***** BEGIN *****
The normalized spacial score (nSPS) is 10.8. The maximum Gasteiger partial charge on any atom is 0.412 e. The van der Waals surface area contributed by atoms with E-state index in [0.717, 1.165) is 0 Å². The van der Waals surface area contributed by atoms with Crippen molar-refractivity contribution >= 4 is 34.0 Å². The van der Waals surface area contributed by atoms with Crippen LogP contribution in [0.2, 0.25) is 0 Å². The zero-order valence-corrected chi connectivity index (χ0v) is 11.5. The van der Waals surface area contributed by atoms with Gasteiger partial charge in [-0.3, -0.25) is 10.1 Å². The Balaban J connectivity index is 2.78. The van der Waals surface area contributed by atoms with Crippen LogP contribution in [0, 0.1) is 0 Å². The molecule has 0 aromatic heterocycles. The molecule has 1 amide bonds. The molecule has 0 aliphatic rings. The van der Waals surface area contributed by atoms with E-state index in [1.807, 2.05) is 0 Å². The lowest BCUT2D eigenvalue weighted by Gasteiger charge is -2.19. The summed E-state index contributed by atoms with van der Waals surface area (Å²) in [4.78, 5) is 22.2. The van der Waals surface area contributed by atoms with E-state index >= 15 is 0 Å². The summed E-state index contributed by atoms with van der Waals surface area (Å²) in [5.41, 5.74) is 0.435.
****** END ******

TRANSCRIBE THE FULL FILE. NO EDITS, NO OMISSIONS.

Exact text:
The normalized spacial score (nSPS) is 10.8. The maximum Gasteiger partial charge on any atom is 0.412 e. The van der Waals surface area contributed by atoms with E-state index in [0.717, 1.165) is 0 Å². The van der Waals surface area contributed by atoms with Crippen molar-refractivity contribution >= 4 is 34.0 Å². The van der Waals surface area contributed by atoms with Crippen LogP contribution in [0.2, 0.25) is 0 Å². The zero-order valence-corrected chi connectivity index (χ0v) is 11.5. The van der Waals surface area contributed by atoms with Gasteiger partial charge in [-0.3, -0.25) is 10.1 Å². The Balaban J connectivity index is 2.78. The van der Waals surface area contributed by atoms with Crippen LogP contribution in [0, 0.1) is 0 Å². The molecule has 0 aromatic heterocycles. The molecule has 1 amide bonds. The molecule has 0 aliphatic rings. The van der Waals surface area contributed by atoms with E-state index in [1.807, 2.05) is 0 Å². The lowest BCUT2D eigenvalue weighted by Gasteiger charge is -2.19. The summed E-state index contributed by atoms with van der Waals surface area (Å²) in [4.78, 5) is 22.2. The van der Waals surface area contributed by atoms with E-state index >= 15 is 0 Å². The summed E-state index contributed by atoms with van der Waals surface area (Å²) in [5.41, 5.74) is 0.435.